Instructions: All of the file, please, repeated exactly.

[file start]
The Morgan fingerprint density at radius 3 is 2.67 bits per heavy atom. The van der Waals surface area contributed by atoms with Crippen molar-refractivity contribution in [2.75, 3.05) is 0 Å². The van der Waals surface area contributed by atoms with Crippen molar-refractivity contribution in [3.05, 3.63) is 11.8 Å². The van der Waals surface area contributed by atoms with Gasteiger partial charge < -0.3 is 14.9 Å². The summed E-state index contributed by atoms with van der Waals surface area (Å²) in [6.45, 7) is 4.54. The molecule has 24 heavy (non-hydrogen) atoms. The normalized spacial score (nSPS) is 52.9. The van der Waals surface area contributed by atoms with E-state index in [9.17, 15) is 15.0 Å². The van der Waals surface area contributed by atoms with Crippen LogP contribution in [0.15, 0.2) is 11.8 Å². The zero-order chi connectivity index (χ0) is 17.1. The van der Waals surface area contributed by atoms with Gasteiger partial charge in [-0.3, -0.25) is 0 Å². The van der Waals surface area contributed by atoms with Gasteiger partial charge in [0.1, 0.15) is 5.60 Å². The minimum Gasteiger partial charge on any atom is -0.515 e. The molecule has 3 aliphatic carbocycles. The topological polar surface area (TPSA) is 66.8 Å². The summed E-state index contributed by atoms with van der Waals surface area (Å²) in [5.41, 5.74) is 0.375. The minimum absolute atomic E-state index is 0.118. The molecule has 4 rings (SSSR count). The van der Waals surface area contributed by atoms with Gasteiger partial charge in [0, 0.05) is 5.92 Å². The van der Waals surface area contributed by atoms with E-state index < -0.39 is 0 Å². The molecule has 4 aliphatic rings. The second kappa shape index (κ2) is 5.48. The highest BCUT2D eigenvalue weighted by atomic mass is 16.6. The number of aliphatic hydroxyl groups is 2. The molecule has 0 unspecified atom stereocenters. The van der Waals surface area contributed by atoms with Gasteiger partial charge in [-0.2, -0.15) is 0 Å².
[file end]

The Morgan fingerprint density at radius 3 is 2.67 bits per heavy atom. The van der Waals surface area contributed by atoms with Crippen molar-refractivity contribution in [2.75, 3.05) is 0 Å². The van der Waals surface area contributed by atoms with Crippen molar-refractivity contribution in [3.05, 3.63) is 11.8 Å². The van der Waals surface area contributed by atoms with Gasteiger partial charge < -0.3 is 14.9 Å². The summed E-state index contributed by atoms with van der Waals surface area (Å²) in [6.45, 7) is 4.54. The molecule has 24 heavy (non-hydrogen) atoms. The normalized spacial score (nSPS) is 52.9. The van der Waals surface area contributed by atoms with E-state index in [9.17, 15) is 15.0 Å². The van der Waals surface area contributed by atoms with Crippen LogP contribution in [0.15, 0.2) is 11.8 Å². The zero-order chi connectivity index (χ0) is 17.1. The van der Waals surface area contributed by atoms with Gasteiger partial charge in [-0.3, -0.25) is 0 Å². The van der Waals surface area contributed by atoms with Gasteiger partial charge in [0.1, 0.15) is 5.60 Å². The minimum Gasteiger partial charge on any atom is -0.515 e. The molecule has 3 aliphatic carbocycles. The topological polar surface area (TPSA) is 66.8 Å². The summed E-state index contributed by atoms with van der Waals surface area (Å²) in [5.41, 5.74) is 0.375. The minimum absolute atomic E-state index is 0.118. The molecule has 4 rings (SSSR count). The van der Waals surface area contributed by atoms with Gasteiger partial charge in [0, 0.05) is 5.92 Å². The van der Waals surface area contributed by atoms with E-state index < -0.39 is 0 Å². The molecule has 4 aliphatic rings. The second kappa shape index (κ2) is 5.48. The highest BCUT2D eigenvalue weighted by atomic mass is 16.6. The number of aliphatic hydroxyl groups is 2. The molecule has 0 unspecified atom stereocenters. The van der Waals surface area contributed by atoms with Gasteiger partial charge in [-0.2, -0.15) is 0 Å².